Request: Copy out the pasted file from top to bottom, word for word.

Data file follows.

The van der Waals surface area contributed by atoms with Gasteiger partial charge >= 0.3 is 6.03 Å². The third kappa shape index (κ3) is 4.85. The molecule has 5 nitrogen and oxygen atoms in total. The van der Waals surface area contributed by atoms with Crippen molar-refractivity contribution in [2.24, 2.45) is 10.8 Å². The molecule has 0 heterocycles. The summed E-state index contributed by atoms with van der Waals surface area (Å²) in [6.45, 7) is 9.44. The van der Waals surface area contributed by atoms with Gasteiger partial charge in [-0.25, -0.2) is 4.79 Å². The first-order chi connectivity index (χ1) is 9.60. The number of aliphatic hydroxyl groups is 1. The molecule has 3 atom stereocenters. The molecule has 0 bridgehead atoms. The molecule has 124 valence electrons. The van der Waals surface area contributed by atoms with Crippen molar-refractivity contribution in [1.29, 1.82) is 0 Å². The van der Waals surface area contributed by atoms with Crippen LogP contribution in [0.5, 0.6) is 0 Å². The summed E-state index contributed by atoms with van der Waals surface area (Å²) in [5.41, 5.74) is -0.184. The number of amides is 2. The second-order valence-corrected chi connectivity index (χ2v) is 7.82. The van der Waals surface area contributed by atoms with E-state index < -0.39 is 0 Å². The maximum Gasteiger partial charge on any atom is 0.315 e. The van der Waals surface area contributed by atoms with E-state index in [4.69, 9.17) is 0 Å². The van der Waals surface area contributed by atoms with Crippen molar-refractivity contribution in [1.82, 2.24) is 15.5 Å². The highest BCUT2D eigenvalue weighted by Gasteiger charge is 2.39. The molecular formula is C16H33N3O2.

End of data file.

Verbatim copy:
The van der Waals surface area contributed by atoms with Gasteiger partial charge >= 0.3 is 6.03 Å². The third kappa shape index (κ3) is 4.85. The molecule has 5 nitrogen and oxygen atoms in total. The van der Waals surface area contributed by atoms with Crippen molar-refractivity contribution in [2.24, 2.45) is 10.8 Å². The molecule has 0 heterocycles. The summed E-state index contributed by atoms with van der Waals surface area (Å²) in [6.45, 7) is 9.44. The van der Waals surface area contributed by atoms with Gasteiger partial charge in [-0.25, -0.2) is 4.79 Å². The first-order chi connectivity index (χ1) is 9.60. The number of aliphatic hydroxyl groups is 1. The molecule has 3 atom stereocenters. The molecule has 0 bridgehead atoms. The molecule has 124 valence electrons. The van der Waals surface area contributed by atoms with Crippen molar-refractivity contribution in [1.29, 1.82) is 0 Å². The van der Waals surface area contributed by atoms with Crippen LogP contribution in [0.5, 0.6) is 0 Å². The summed E-state index contributed by atoms with van der Waals surface area (Å²) in [5.41, 5.74) is -0.184. The number of amides is 2. The second-order valence-corrected chi connectivity index (χ2v) is 7.82. The van der Waals surface area contributed by atoms with E-state index < -0.39 is 0 Å². The maximum Gasteiger partial charge on any atom is 0.315 e. The van der Waals surface area contributed by atoms with E-state index in [4.69, 9.17) is 0 Å². The van der Waals surface area contributed by atoms with Crippen molar-refractivity contribution in [1.82, 2.24) is 15.5 Å². The highest BCUT2D eigenvalue weighted by Gasteiger charge is 2.39. The molecular formula is C16H33N3O2.